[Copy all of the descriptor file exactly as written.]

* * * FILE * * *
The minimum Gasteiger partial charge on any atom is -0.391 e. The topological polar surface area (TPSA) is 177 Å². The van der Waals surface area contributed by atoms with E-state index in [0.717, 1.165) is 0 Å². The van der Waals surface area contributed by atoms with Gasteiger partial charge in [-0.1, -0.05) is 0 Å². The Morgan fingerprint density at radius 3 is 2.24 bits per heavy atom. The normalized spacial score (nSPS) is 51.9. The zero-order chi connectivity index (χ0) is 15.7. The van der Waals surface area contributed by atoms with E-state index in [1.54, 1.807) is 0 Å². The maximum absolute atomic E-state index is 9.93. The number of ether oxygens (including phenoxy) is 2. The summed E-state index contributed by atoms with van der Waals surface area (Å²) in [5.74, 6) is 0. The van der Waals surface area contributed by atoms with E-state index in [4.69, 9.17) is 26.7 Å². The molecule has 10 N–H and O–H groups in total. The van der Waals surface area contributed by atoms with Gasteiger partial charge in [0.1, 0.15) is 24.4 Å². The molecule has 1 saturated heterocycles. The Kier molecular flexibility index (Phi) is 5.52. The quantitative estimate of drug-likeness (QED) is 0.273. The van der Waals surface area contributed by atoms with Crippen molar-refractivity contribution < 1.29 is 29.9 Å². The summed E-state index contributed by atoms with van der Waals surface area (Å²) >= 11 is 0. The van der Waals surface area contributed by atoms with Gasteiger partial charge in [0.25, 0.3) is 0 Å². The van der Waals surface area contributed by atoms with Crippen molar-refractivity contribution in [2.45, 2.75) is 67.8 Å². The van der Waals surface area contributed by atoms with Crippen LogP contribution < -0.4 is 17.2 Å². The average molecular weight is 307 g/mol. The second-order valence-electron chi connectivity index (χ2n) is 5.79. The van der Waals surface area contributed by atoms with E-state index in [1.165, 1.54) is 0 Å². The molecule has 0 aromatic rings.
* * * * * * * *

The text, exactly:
The minimum Gasteiger partial charge on any atom is -0.391 e. The topological polar surface area (TPSA) is 177 Å². The van der Waals surface area contributed by atoms with E-state index in [0.717, 1.165) is 0 Å². The van der Waals surface area contributed by atoms with Gasteiger partial charge in [-0.1, -0.05) is 0 Å². The Morgan fingerprint density at radius 3 is 2.24 bits per heavy atom. The normalized spacial score (nSPS) is 51.9. The zero-order chi connectivity index (χ0) is 15.7. The van der Waals surface area contributed by atoms with E-state index in [1.54, 1.807) is 0 Å². The maximum absolute atomic E-state index is 9.93. The number of ether oxygens (including phenoxy) is 2. The summed E-state index contributed by atoms with van der Waals surface area (Å²) in [5.74, 6) is 0. The van der Waals surface area contributed by atoms with E-state index in [4.69, 9.17) is 26.7 Å². The molecule has 10 N–H and O–H groups in total. The van der Waals surface area contributed by atoms with Gasteiger partial charge in [0.1, 0.15) is 24.4 Å². The molecule has 1 saturated heterocycles. The Kier molecular flexibility index (Phi) is 5.52. The quantitative estimate of drug-likeness (QED) is 0.273. The van der Waals surface area contributed by atoms with Crippen molar-refractivity contribution < 1.29 is 29.9 Å². The summed E-state index contributed by atoms with van der Waals surface area (Å²) >= 11 is 0. The van der Waals surface area contributed by atoms with Gasteiger partial charge in [0.25, 0.3) is 0 Å². The van der Waals surface area contributed by atoms with Crippen molar-refractivity contribution in [2.45, 2.75) is 67.8 Å². The van der Waals surface area contributed by atoms with Crippen LogP contribution < -0.4 is 17.2 Å². The average molecular weight is 307 g/mol. The second-order valence-electron chi connectivity index (χ2n) is 5.79. The van der Waals surface area contributed by atoms with E-state index in [1.165, 1.54) is 0 Å². The molecule has 0 aromatic rings.